The Bastard Wing: Crystal Thicket (2004)

September 16, 2011

bastard wingRoll: 2-9-13
Album: The Bastard Wing,
Crystal Thicket

The Bastard Wing was a relatively short-lived collaboration between Christina Carter of Charlambides and her then boyfriend Andrew MacGregor. I’ve mentionedAndrew a few times in his capacity as a record store clerk  and owner , but he spent the subsequent years in North Hampton carving out a niche for himself as the psych-improv guitarist know as Gown.

Andrew’s music can be challenging. Foxydigitalis.com said of a tape of his I put out on my label, “very hard to listen all the way through on first listen, but it grew on me after a while.” Kristjanne of the band Bash Brothers once observed to me after one of his more abrasively confrontational sets, “Sometimes when I watch Andrew play, I feel like he hates me.”

Truly, Andrew was a pretty abrasive guy back then. Nanaimo, where we lived, tends to bring it out in people. Until you move away, the town gets into your spleen and perpetually spills bile into your bloodstream. It’s not entirely Nanaimo’s fault. Most small cities do. They breed insular and pseudo-supportive art scenes where, like the old saying about campus politics goes, things are so vicious precisely because the stakes are so low. Not that things were terribly vicious when Andrew closed the store and moved away. Things weren’t anything. The town was in a lull. The kind of lull people go into right before being measured for a casket.

The music on Crystal Thicket isn’t abrasive or confrontational at all. Carter’s voice echoes beautifully over chiming, minimalist guitar drones. Occasionally Andrew’s Jandek-esque vocalizations creep up behind, but they don’t break the spell. In a lot of ways, he was a much better musical partner for her than Tom Carter is in Charlambides where there’s always a subtle sense of internal conflict. That’s part of what makes Charlambides interesting, but here the music soars freely with more of a sense of collaboration and support. It’s the kind of record you’d listen to and assume the makers will live happily ever after, perhaps in a thatch house surrounded by toadstools and faeries.

They didn’t. Andrew moved to Nova Scotia and bought a terrifying old farmhouse in Maccan. Christina was supposed to meet him there but she never did. A year or two later, Mandi and I were on our way to the maritimes for his wedding to a local gal who he met while working at a radio station. It was interesting to see he’d shed his abrasiveness altogether and, for the first time since I’d met him a decade prior, he seemed relaxed and happy (no easy feat in the middle of a hectic wedding week).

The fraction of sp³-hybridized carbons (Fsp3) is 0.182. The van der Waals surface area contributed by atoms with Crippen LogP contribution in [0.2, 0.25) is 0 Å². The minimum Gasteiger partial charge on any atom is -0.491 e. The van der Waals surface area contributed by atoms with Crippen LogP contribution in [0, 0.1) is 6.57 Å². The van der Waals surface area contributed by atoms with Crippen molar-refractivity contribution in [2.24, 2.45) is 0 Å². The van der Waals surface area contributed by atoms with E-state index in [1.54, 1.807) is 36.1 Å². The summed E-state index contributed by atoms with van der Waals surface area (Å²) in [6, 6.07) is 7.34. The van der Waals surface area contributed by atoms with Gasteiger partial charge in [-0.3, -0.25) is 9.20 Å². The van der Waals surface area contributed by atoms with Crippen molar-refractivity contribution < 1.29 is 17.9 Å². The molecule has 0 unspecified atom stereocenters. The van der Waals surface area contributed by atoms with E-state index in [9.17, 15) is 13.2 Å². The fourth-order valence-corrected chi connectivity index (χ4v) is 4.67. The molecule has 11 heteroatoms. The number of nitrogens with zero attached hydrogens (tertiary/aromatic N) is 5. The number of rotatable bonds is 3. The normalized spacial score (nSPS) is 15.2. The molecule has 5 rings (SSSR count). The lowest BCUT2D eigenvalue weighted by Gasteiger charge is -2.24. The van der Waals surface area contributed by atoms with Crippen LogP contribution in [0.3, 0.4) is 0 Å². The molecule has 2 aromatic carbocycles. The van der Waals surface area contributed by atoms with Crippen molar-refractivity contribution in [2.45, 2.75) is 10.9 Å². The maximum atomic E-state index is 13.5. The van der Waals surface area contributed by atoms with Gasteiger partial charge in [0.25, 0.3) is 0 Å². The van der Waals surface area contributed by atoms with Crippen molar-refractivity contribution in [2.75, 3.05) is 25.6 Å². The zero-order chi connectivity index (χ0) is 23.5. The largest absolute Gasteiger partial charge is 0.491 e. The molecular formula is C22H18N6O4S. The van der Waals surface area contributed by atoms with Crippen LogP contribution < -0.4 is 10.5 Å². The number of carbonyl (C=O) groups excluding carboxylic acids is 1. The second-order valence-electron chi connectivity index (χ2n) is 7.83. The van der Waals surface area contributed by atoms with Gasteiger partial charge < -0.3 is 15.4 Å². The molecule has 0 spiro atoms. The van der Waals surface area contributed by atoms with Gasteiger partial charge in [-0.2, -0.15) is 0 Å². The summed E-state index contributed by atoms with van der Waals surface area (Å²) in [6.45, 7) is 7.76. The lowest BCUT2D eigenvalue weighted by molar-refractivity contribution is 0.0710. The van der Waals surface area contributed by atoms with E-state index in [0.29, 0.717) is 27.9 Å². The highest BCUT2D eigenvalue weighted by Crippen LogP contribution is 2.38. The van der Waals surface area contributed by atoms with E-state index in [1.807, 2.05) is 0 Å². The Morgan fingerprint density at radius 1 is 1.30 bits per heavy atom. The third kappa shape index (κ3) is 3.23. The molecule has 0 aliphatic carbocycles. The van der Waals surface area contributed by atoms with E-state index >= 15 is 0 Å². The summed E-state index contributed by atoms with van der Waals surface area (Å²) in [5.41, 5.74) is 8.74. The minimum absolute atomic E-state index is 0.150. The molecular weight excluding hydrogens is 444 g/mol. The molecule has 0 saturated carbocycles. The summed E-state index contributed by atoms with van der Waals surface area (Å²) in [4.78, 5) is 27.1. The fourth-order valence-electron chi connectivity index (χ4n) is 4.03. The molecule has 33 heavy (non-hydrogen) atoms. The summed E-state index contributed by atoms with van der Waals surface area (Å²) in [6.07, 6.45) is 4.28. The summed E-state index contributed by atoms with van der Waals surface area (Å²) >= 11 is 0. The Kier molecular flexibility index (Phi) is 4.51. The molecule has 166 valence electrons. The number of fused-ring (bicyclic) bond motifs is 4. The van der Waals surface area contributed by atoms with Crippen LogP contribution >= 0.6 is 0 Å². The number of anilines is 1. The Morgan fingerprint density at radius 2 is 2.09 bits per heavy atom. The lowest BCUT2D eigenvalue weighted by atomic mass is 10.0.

It was stark contrast to the first time he came back to Nanaimo for a visit. At the time, I was disinclined to be appreciative of his fortunes (working at Ecstatic Peace and living in a hosue with his musical heroes, one of whom, Christina, he was in a relationship with). My emotional judgment was still poisoned by the Nanaimo atmosphere and I erroneously blamed Andrew for the dissolution of my own relationship with a girl he’d introduced me to. He felt she wasn’t being fair to me and effectively ended their friendship which caused a deeper rift between me and the girl. This might have sped up the inevitable conclusion to some extent, but it wasn’t the cause I felt it to be—passing blame was something I was adept at in those days.

That was the atmosphere surrounding my brain when he gave me this CD. I thanked him and didn’t listen to it for years. I also hadn’t had my psychedelic epiphany yet. It wasn’t until relatively recently that I pulled it out and gave the album its proper, unbiased day in court.

For some reason I’d always expected it to be a slab of nearly listenable avant garde discordance. That reason might have been years of being assaulted by Andrew’s unforgiving live shows and having watched more recent The Bark Haze videos on YouTube. This reminds me, I have a bunch of The Bark Haze vinyl Andrew gave me when I was turntabless that I’ve never listened to. Now that I have multiple turntables set up in my house, I should stop being a jerk and get on that. Though not listening to the records we give each other has been the cornerstone of our friendship since we started putting out CD-Rs in the ’90s.

Still, if his recent Gown records and the other collaborations with Christina I’ve been ignoring are as transcendentally beautiful as this, I’m in for a treat.

[Incidentally, if you play the CD in iTunes it comes up as Bastard Wing by Christina Carter, which is actually a completely different solo album of hers. This is a bit of cold move on the part of whoever submitted the track names to Gracenote.]


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